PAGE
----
Wuthering Heights is a wild, passionate tale of the intense and demonic love between Catherine Earnshaw and Heathcliff, allegedly a Gypsy foundling adopted by Catherine's father. After Mr ... See full summary »
Paul Eryk Atlas,
Jackie works as a CCTV operator. Each day she watches over a small part of the world, protecting the people living their lives under her gaze. One day a man appears on her monitor, a man she thought she would never see again, a man she never wanted to see again. Now she has no choice, she is compelled to confront him.
Zoë is a single mother who lives with her four children in Dartford. She is poor and can't afford to buy food. One day her ex-boyfriend drives by and asks her to go on a date with him. ... See full summary »
A teenage girl gets ready to go out to meet her boyfriend, despite her mother's loud verbal disapproval of her clothes. She goes out to a deserted area with him and he begins to touch her ... See full summary »
A teenage girl with nothing to lose joins a traveling magazine sales crew, and gets caught up in a whirlwind of hard partying, law bending and young love as she criss-crosses the Midwest with a band of misfits.
It is a shame that this version of Wuthering Heights was overlong and dull. Why? It was probably to do with the main characters being played by first timers who are unable, or unwilling, to do anything more than move about as instructed and simply do not inhabit their roles. They are leaden.
In Andrea Arnold's latest "edgy" production, the only characters that have any depth, have anything going on behind the eyes, and therefore engage the audience, are the characters played by professionals namely Paul Hilton, Steve Evets & Kaya Scodelario.
And yet she proudly declares that she likes to use "real people" instead of professional actors because "real people" are "authentic". But it is these "real people" who let her down by not being able to act and by being unreliable (being late, not showing up for ADR etc).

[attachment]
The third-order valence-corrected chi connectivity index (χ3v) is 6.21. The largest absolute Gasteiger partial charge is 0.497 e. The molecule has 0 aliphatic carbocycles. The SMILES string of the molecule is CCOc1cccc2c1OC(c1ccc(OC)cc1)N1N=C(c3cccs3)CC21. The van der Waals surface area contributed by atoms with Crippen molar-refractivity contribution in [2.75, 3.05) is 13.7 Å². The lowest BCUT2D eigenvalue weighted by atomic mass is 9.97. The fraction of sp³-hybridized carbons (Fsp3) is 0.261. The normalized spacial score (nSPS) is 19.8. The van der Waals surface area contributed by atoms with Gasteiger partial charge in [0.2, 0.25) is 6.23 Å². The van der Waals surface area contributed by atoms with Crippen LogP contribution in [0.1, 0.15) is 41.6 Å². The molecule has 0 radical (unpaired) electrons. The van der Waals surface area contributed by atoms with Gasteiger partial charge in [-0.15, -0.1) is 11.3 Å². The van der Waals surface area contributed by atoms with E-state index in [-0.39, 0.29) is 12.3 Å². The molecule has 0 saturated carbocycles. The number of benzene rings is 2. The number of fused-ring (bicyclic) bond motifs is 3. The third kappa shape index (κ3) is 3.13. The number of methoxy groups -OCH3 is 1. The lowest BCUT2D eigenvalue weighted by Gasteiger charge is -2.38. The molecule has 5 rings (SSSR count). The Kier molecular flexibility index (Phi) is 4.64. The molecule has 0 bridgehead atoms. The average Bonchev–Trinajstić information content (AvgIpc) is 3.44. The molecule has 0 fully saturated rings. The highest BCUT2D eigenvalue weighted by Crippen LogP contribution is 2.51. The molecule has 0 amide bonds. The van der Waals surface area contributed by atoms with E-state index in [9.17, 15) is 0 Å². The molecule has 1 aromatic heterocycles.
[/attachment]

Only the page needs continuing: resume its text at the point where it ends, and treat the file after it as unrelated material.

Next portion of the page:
Andrea Arnold appears to be blissfully unaware of how insulting she is being to an ancient profession (actors are "real people" too) and she ignores the fact so many better films than any she has made are populated by pros.
In this, as in her inability to explain why the film was shot 4:3, she reveals that she has little interest in movies and movie making. So why should an audience be interested in her movies?
Thankfully, Andrea Arnold does use professionals behind the camera. The cinematography by Robbie Ryan, a professional and quite probably a real person, was superb. Although the over vigorous use of the hand held style meant that, for a lot of the time, the screen is filled with a meaningless mass of blurs which only serves to emphasise to the audience the presence of a camera. Thus the fourth wall is broken and any magic is lost.
Since winning an Oscar for her short film, Andrea Arnold has now made three movies. She may well carry on making movies, so long as there are producers brave enough to take on a disorganised artist who might be better off working in a studio on her own.
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